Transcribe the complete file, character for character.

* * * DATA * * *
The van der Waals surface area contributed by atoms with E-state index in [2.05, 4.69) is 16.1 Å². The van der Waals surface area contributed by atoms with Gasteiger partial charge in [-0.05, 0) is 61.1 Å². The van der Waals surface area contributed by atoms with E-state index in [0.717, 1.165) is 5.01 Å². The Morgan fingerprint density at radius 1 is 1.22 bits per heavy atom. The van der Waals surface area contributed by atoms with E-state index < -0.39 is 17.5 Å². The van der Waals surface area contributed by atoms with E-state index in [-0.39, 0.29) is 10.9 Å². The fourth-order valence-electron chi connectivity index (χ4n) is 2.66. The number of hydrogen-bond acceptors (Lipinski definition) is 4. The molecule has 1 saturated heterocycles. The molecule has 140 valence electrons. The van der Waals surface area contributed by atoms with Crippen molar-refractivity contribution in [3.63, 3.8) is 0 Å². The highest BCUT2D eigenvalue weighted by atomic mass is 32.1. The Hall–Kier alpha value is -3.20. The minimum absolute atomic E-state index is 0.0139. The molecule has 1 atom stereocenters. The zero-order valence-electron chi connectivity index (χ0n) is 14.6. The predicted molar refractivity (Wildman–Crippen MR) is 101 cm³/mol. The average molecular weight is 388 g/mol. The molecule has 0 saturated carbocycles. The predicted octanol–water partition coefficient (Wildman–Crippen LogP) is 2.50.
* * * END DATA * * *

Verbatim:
The van der Waals surface area contributed by atoms with E-state index in [2.05, 4.69) is 16.1 Å². The van der Waals surface area contributed by atoms with Gasteiger partial charge in [-0.05, 0) is 61.1 Å². The van der Waals surface area contributed by atoms with E-state index in [0.717, 1.165) is 5.01 Å². The Morgan fingerprint density at radius 1 is 1.22 bits per heavy atom. The van der Waals surface area contributed by atoms with E-state index < -0.39 is 17.5 Å². The van der Waals surface area contributed by atoms with E-state index in [-0.39, 0.29) is 10.9 Å². The fourth-order valence-electron chi connectivity index (χ4n) is 2.66. The number of hydrogen-bond acceptors (Lipinski definition) is 4. The molecule has 1 saturated heterocycles. The molecule has 140 valence electrons. The van der Waals surface area contributed by atoms with Crippen molar-refractivity contribution in [3.63, 3.8) is 0 Å². The highest BCUT2D eigenvalue weighted by atomic mass is 32.1. The Hall–Kier alpha value is -3.20. The minimum absolute atomic E-state index is 0.0139. The molecule has 1 atom stereocenters. The zero-order valence-electron chi connectivity index (χ0n) is 14.6. The predicted molar refractivity (Wildman–Crippen MR) is 101 cm³/mol. The average molecular weight is 388 g/mol. The molecule has 0 saturated carbocycles. The predicted octanol–water partition coefficient (Wildman–Crippen LogP) is 2.50.